“Chinese people have a saying: When people get cancer, they die.”Jian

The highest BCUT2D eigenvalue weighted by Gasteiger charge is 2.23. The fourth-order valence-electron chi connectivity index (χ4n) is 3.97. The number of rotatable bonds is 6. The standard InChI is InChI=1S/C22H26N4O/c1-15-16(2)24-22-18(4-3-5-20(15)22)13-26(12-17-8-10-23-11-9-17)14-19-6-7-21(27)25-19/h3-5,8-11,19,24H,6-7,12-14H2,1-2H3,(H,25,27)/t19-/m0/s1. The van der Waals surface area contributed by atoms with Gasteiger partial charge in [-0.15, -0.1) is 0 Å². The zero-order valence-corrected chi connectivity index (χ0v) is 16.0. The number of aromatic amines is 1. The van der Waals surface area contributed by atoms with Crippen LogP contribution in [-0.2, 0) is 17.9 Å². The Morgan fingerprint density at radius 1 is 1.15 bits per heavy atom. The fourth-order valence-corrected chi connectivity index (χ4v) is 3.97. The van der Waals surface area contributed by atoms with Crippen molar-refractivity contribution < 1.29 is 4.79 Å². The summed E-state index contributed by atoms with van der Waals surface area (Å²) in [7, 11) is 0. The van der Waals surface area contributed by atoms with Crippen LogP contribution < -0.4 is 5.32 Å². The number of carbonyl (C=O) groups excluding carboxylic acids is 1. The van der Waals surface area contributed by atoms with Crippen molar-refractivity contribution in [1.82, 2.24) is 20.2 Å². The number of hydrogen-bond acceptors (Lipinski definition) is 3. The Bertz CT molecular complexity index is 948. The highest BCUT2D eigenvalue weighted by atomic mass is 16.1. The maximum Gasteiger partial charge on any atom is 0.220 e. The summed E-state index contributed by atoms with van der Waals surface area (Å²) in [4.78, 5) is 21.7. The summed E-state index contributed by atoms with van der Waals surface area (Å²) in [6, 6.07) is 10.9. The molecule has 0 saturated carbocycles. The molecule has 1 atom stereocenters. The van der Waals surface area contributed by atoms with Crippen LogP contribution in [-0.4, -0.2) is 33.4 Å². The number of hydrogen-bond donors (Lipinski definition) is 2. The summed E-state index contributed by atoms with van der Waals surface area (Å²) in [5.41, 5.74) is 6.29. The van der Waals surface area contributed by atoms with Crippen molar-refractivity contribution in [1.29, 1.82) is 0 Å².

Approaching death with sincerity, directness and humour, The Farewell explores a Chinese family’s decision to conceal the matriarch’s cancer diagnosis from her, gathering the family diaspora together under the guise of a farcical wedding. Although filled with comedic moments (in one shot we see the family walking toward camera after maintaining the lie in a parody of the heist film cliché), Lulu Wang treats her characters with empathy in beautifully observed tender moments. We experience events primarily through the eyes of granddaughter Billi who, conflicted by her American upbringing and closeness to her grandmother, struggles to accept the cultural perspective that this knowledge is a burden for the family to bear rather than the individual. Awkwafina downplays her accessibly, shoulders hunched over even when she is not sullen. Although it’s easy to see the film as one about differing cultural approaches to death, it is really about the more universal subjects of family, loss and humanity against that backdrop.